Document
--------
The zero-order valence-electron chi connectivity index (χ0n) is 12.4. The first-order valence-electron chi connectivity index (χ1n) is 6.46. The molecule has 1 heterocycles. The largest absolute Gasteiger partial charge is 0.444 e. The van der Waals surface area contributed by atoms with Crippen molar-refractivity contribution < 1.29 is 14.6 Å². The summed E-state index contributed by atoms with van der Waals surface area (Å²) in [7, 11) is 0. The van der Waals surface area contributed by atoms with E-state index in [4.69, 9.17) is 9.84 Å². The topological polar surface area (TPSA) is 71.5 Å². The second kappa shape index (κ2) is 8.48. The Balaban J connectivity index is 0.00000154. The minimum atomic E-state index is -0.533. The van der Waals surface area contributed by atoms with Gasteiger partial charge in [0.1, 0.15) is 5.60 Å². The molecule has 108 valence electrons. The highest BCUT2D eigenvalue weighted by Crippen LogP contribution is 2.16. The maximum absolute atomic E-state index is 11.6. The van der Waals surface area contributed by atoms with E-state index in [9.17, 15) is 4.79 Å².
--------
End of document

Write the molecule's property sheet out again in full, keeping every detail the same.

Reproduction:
The zero-order valence-electron chi connectivity index (χ0n) is 12.4. The first-order valence-electron chi connectivity index (χ1n) is 6.46. The molecule has 1 heterocycles. The largest absolute Gasteiger partial charge is 0.444 e. The van der Waals surface area contributed by atoms with Crippen molar-refractivity contribution < 1.29 is 14.6 Å². The summed E-state index contributed by atoms with van der Waals surface area (Å²) in [7, 11) is 0. The van der Waals surface area contributed by atoms with E-state index in [4.69, 9.17) is 9.84 Å². The topological polar surface area (TPSA) is 71.5 Å². The second kappa shape index (κ2) is 8.48. The Balaban J connectivity index is 0.00000154. The minimum atomic E-state index is -0.533. The van der Waals surface area contributed by atoms with Gasteiger partial charge in [0.1, 0.15) is 5.60 Å². The molecule has 108 valence electrons. The highest BCUT2D eigenvalue weighted by Crippen LogP contribution is 2.16. The maximum absolute atomic E-state index is 11.6. The van der Waals surface area contributed by atoms with E-state index in [9.17, 15) is 4.79 Å².